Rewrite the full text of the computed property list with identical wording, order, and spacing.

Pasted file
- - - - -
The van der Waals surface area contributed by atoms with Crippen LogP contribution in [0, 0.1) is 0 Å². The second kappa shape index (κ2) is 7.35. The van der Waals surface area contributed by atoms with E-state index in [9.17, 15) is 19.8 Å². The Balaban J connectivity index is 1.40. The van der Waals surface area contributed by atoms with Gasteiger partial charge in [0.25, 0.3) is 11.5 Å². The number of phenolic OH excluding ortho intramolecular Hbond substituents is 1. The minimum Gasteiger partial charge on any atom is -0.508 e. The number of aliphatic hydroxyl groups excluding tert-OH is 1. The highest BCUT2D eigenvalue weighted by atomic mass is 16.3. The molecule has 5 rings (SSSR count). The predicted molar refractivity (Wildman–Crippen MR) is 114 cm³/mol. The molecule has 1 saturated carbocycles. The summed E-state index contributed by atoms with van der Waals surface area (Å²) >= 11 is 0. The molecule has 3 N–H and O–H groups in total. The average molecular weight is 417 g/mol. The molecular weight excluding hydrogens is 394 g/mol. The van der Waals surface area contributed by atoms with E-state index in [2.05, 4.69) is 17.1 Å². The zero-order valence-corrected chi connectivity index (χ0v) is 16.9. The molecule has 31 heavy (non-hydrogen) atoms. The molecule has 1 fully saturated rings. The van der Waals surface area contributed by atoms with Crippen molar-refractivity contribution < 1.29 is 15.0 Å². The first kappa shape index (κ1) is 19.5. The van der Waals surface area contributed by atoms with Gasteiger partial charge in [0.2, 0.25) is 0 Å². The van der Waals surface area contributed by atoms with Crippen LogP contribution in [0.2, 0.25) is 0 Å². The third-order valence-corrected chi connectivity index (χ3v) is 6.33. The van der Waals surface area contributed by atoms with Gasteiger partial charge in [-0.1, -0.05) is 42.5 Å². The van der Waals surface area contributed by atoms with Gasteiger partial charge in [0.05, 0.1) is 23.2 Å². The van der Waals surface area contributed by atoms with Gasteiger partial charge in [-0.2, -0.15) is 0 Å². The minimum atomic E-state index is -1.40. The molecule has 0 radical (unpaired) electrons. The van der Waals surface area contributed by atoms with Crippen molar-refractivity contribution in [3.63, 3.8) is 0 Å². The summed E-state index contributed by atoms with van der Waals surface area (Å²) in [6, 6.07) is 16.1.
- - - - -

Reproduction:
The van der Waals surface area contributed by atoms with Crippen LogP contribution in [0, 0.1) is 0 Å². The second kappa shape index (κ2) is 7.35. The van der Waals surface area contributed by atoms with E-state index in [9.17, 15) is 19.8 Å². The Balaban J connectivity index is 1.40. The van der Waals surface area contributed by atoms with Gasteiger partial charge in [0.25, 0.3) is 11.5 Å². The number of phenolic OH excluding ortho intramolecular Hbond substituents is 1. The minimum Gasteiger partial charge on any atom is -0.508 e. The number of aliphatic hydroxyl groups excluding tert-OH is 1. The highest BCUT2D eigenvalue weighted by atomic mass is 16.3. The molecule has 5 rings (SSSR count). The predicted molar refractivity (Wildman–Crippen MR) is 114 cm³/mol. The molecule has 1 saturated carbocycles. The summed E-state index contributed by atoms with van der Waals surface area (Å²) >= 11 is 0. The molecule has 3 N–H and O–H groups in total. The average molecular weight is 417 g/mol. The molecular weight excluding hydrogens is 394 g/mol. The van der Waals surface area contributed by atoms with E-state index in [2.05, 4.69) is 17.1 Å². The zero-order valence-corrected chi connectivity index (χ0v) is 16.9. The molecule has 31 heavy (non-hydrogen) atoms. The molecule has 1 fully saturated rings. The van der Waals surface area contributed by atoms with Crippen molar-refractivity contribution < 1.29 is 15.0 Å². The first kappa shape index (κ1) is 19.5. The van der Waals surface area contributed by atoms with Gasteiger partial charge in [0.2, 0.25) is 0 Å². The van der Waals surface area contributed by atoms with Crippen LogP contribution in [0.2, 0.25) is 0 Å². The third-order valence-corrected chi connectivity index (χ3v) is 6.33. The van der Waals surface area contributed by atoms with Gasteiger partial charge in [-0.1, -0.05) is 42.5 Å². The van der Waals surface area contributed by atoms with Gasteiger partial charge in [0.05, 0.1) is 23.2 Å². The van der Waals surface area contributed by atoms with Gasteiger partial charge in [-0.2, -0.15) is 0 Å². The minimum atomic E-state index is -1.40. The molecule has 0 radical (unpaired) electrons. The van der Waals surface area contributed by atoms with Crippen molar-refractivity contribution in [3.63, 3.8) is 0 Å². The summed E-state index contributed by atoms with van der Waals surface area (Å²) in [6, 6.07) is 16.1.